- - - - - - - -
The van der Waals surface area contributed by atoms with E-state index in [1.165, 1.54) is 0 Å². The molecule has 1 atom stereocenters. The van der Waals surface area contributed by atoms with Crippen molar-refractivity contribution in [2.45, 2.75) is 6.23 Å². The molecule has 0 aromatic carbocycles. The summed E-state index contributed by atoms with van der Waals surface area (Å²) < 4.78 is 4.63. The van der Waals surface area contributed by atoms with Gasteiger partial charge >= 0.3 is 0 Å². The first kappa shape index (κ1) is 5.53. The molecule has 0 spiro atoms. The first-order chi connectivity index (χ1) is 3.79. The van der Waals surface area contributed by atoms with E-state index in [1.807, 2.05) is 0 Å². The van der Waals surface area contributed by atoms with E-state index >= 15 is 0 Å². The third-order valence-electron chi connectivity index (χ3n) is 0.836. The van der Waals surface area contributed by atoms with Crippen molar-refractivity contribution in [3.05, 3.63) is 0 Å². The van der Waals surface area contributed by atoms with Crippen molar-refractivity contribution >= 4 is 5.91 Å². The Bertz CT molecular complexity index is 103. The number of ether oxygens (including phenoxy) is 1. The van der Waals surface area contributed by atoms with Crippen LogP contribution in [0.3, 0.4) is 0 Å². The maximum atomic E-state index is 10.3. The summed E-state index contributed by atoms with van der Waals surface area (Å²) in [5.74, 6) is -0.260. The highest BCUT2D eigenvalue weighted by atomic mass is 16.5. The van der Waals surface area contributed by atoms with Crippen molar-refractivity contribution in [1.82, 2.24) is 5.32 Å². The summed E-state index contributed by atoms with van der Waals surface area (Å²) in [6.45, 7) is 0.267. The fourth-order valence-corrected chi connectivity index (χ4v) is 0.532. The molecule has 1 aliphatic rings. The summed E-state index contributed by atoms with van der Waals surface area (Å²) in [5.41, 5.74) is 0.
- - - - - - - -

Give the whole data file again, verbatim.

The van der Waals surface area contributed by atoms with E-state index in [1.165, 1.54) is 0 Å². The molecule has 1 atom stereocenters. The van der Waals surface area contributed by atoms with Crippen molar-refractivity contribution in [2.45, 2.75) is 6.23 Å². The molecule has 0 aromatic carbocycles. The summed E-state index contributed by atoms with van der Waals surface area (Å²) < 4.78 is 4.63. The van der Waals surface area contributed by atoms with Gasteiger partial charge >= 0.3 is 0 Å². The first kappa shape index (κ1) is 5.53. The molecule has 0 spiro atoms. The first-order chi connectivity index (χ1) is 3.79. The van der Waals surface area contributed by atoms with E-state index in [1.807, 2.05) is 0 Å². The van der Waals surface area contributed by atoms with E-state index >= 15 is 0 Å². The third-order valence-electron chi connectivity index (χ3n) is 0.836. The van der Waals surface area contributed by atoms with Crippen molar-refractivity contribution in [3.05, 3.63) is 0 Å². The van der Waals surface area contributed by atoms with Crippen molar-refractivity contribution >= 4 is 5.91 Å². The Bertz CT molecular complexity index is 103. The number of ether oxygens (including phenoxy) is 1. The van der Waals surface area contributed by atoms with Crippen LogP contribution in [0.3, 0.4) is 0 Å². The maximum atomic E-state index is 10.3. The summed E-state index contributed by atoms with van der Waals surface area (Å²) in [5.74, 6) is -0.260. The highest BCUT2D eigenvalue weighted by atomic mass is 16.5. The van der Waals surface area contributed by atoms with Crippen molar-refractivity contribution in [1.82, 2.24) is 5.32 Å². The summed E-state index contributed by atoms with van der Waals surface area (Å²) in [6.45, 7) is 0.267. The fourth-order valence-corrected chi connectivity index (χ4v) is 0.532. The molecule has 1 aliphatic rings. The summed E-state index contributed by atoms with van der Waals surface area (Å²) in [5.41, 5.74) is 0.